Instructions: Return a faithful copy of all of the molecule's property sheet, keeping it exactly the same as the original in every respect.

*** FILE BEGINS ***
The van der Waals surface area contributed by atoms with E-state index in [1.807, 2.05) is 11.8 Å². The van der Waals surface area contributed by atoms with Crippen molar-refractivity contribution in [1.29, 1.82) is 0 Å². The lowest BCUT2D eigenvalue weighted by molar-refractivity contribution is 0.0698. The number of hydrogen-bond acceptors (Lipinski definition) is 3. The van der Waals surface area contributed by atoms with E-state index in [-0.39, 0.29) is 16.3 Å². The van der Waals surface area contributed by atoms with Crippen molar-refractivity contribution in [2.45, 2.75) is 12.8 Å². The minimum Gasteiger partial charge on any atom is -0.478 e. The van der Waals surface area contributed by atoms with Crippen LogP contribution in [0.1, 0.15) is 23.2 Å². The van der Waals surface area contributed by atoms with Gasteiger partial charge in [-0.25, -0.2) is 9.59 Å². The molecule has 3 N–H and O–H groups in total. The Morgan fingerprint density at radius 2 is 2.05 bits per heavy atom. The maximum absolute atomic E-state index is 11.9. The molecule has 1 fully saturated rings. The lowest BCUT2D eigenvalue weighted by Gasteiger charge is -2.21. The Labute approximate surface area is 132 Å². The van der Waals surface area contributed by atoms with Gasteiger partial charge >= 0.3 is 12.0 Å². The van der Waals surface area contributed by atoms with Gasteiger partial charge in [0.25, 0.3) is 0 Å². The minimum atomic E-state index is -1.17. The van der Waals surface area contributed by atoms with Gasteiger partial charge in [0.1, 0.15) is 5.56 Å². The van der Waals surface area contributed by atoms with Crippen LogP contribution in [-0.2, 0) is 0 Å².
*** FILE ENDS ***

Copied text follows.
The van der Waals surface area contributed by atoms with E-state index in [1.807, 2.05) is 11.8 Å². The van der Waals surface area contributed by atoms with Crippen molar-refractivity contribution in [1.29, 1.82) is 0 Å². The lowest BCUT2D eigenvalue weighted by molar-refractivity contribution is 0.0698. The number of hydrogen-bond acceptors (Lipinski definition) is 3. The van der Waals surface area contributed by atoms with E-state index in [-0.39, 0.29) is 16.3 Å². The van der Waals surface area contributed by atoms with Crippen molar-refractivity contribution in [2.45, 2.75) is 12.8 Å². The minimum Gasteiger partial charge on any atom is -0.478 e. The van der Waals surface area contributed by atoms with Crippen LogP contribution in [0.1, 0.15) is 23.2 Å². The van der Waals surface area contributed by atoms with Gasteiger partial charge in [-0.25, -0.2) is 9.59 Å². The molecule has 3 N–H and O–H groups in total. The Morgan fingerprint density at radius 2 is 2.05 bits per heavy atom. The maximum absolute atomic E-state index is 11.9. The molecule has 1 fully saturated rings. The lowest BCUT2D eigenvalue weighted by Gasteiger charge is -2.21. The Labute approximate surface area is 132 Å². The van der Waals surface area contributed by atoms with Gasteiger partial charge >= 0.3 is 12.0 Å². The van der Waals surface area contributed by atoms with Gasteiger partial charge in [0.25, 0.3) is 0 Å². The minimum atomic E-state index is -1.17. The van der Waals surface area contributed by atoms with Gasteiger partial charge in [0.1, 0.15) is 5.56 Å². The van der Waals surface area contributed by atoms with Crippen LogP contribution in [-0.2, 0) is 0 Å².